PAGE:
If an original apostrophe, or apostrophe with s, occurs at the end, it is left by itself to do double duty: Our employees are better paid than McDonald’s employees; Standard & Poor’s indexes are widely used; the 5uu’s first album (the fixed forms of McDonald’s and Standard & Poor’s already include possessive apostrophes; 5uu’s already has a non-possessive apostrophe before its final s).

So whatever person wrote that into Wikipedia also must have been pretty confident about their exactly opposing opinion on the matter versus Brad’s. However, I still don’t know whom to believe as neither Wikipedia nor Brad have given me a source for where they learned this or on what set of rules or style guide they are basing their claims.

A Writer's Reference Sixth Edition cover via coverbrowser.com @ http://www.coverbrowser.com/image/bestsellers-2008/496-5.jpg - I hope they don't mind!I did try to look into this one myself before I asked anyone on Twitter or even decided to Google it. Before I did either of those things I pulled out my trusty, old “A Writer’s Reference, Sixth Edition” by Diana Hacker which, if you don’t know, is both the most widely adopted English handbook on the market AND the best-selling college (what Canadians refer to as university) textbook of any kind, in any discipline. After thoroughly checking the book and going to the A Writer’s Reference Sixth Edition” website I still came up empty handed. (I didn’t have a membership for the website any more so I couldn’t really use it but I DID go there.) I then checked if Diana Hacker had a Twitter account in the hope that I could ask her directly but, again, I came up empty handed.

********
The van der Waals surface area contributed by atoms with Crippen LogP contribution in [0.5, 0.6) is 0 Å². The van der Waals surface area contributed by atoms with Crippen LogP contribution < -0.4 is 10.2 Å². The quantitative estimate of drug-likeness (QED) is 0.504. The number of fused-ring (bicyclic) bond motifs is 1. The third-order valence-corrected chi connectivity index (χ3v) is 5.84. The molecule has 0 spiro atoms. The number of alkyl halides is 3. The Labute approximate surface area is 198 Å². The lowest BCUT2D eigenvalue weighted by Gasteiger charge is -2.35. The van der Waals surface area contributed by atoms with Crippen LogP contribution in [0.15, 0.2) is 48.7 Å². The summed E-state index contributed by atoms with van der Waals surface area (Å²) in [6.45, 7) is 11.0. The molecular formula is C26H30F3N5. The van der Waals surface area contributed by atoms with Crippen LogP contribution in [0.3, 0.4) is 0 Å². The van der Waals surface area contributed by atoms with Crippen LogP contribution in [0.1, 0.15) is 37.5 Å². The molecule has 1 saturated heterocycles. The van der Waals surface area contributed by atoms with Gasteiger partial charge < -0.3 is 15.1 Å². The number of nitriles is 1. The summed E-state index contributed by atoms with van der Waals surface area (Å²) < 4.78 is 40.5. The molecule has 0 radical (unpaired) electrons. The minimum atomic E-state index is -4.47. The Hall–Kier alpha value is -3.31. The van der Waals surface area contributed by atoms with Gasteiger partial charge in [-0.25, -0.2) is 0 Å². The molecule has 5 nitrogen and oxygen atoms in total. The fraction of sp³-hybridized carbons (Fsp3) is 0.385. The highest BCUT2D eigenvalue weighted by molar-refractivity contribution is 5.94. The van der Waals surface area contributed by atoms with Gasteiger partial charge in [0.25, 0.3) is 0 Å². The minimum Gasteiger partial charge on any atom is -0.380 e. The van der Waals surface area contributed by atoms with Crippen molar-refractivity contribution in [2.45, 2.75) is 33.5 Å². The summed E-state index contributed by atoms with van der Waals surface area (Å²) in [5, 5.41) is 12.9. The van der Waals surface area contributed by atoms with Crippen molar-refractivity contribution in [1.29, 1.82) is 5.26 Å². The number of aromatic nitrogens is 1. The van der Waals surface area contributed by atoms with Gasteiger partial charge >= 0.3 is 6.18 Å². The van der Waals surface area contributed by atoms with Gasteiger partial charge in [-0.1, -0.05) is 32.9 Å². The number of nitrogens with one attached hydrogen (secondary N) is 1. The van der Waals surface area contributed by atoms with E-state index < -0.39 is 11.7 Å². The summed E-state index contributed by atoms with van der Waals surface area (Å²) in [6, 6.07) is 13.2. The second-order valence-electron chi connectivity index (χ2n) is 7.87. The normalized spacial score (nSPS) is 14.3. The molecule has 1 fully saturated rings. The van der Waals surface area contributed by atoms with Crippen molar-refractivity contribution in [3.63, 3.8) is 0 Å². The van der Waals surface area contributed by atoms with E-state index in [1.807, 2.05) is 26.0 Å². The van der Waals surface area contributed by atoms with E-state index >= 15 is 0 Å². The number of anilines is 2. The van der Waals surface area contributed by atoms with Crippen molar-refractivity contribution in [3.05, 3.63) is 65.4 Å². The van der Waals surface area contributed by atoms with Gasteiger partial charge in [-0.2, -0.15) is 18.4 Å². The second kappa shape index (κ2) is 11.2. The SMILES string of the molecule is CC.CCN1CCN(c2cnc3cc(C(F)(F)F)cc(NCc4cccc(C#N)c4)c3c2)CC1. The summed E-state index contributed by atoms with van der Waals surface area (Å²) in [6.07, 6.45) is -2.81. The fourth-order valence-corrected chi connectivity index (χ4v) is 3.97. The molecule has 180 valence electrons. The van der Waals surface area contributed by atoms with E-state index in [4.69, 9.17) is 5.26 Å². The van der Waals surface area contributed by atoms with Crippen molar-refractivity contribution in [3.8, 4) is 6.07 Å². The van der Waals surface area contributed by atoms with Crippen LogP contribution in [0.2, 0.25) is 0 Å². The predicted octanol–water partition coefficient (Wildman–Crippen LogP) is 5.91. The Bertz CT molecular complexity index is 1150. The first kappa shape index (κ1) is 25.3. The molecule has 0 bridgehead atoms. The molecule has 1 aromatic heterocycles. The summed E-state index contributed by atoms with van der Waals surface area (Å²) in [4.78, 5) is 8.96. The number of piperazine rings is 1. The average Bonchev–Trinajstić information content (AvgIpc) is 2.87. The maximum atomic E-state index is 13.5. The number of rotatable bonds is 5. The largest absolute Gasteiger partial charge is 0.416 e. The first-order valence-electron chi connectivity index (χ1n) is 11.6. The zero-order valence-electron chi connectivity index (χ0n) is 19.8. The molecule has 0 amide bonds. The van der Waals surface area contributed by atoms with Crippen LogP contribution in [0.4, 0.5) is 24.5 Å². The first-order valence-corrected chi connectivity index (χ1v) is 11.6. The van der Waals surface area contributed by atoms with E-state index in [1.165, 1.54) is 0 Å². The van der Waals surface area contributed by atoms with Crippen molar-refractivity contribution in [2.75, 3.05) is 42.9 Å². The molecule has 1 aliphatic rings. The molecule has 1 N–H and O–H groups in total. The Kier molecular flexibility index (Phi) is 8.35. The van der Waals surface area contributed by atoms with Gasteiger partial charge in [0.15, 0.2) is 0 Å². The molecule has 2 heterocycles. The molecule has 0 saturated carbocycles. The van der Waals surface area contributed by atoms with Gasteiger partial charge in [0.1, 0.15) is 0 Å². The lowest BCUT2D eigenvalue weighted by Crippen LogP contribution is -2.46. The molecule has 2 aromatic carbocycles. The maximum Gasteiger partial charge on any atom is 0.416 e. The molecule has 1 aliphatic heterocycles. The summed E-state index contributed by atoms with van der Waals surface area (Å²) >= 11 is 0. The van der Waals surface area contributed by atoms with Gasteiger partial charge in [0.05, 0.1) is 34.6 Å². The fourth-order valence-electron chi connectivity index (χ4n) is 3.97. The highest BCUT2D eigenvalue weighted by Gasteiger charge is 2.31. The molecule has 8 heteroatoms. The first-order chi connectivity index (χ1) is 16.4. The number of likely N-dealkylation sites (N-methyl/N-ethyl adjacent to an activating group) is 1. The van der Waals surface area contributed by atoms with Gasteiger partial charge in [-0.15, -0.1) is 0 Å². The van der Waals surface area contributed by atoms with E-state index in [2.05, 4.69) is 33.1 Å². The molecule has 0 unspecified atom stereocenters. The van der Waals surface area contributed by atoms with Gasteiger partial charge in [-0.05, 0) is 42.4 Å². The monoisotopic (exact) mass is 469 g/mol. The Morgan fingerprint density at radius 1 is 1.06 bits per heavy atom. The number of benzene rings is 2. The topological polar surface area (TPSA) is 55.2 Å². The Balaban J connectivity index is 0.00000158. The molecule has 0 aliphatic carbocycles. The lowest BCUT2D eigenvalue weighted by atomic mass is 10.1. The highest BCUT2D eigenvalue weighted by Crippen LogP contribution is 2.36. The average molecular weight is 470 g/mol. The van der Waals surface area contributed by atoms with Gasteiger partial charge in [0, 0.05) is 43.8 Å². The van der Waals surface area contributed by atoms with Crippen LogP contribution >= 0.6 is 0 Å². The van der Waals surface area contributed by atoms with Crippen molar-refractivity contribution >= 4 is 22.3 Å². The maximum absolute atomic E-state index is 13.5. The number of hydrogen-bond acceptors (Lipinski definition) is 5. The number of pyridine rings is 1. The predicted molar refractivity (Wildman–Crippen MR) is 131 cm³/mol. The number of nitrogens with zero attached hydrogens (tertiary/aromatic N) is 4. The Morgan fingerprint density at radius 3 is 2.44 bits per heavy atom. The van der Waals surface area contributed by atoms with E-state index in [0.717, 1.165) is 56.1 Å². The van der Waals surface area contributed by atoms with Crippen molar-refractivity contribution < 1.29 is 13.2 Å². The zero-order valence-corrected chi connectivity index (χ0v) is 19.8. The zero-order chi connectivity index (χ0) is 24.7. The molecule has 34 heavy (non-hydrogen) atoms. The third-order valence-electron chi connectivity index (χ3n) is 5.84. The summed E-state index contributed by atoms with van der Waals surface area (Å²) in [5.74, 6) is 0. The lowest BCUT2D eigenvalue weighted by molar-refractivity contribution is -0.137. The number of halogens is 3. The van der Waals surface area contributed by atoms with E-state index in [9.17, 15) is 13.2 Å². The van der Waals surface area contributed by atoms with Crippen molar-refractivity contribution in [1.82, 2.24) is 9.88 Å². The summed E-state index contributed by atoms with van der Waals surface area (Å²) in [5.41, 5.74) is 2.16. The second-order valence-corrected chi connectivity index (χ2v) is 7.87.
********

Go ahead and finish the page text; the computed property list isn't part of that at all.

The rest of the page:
This is why I ask you, my readers, to help me out on this one. What is the proper way to indicate possession when the proper noun itself already has a possession-indicating apostrophe? Please let me know in the comments below and, if possible, let me know the source for why you think it should go one way or the other.

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  1. May 21, 2011 at 12:11 am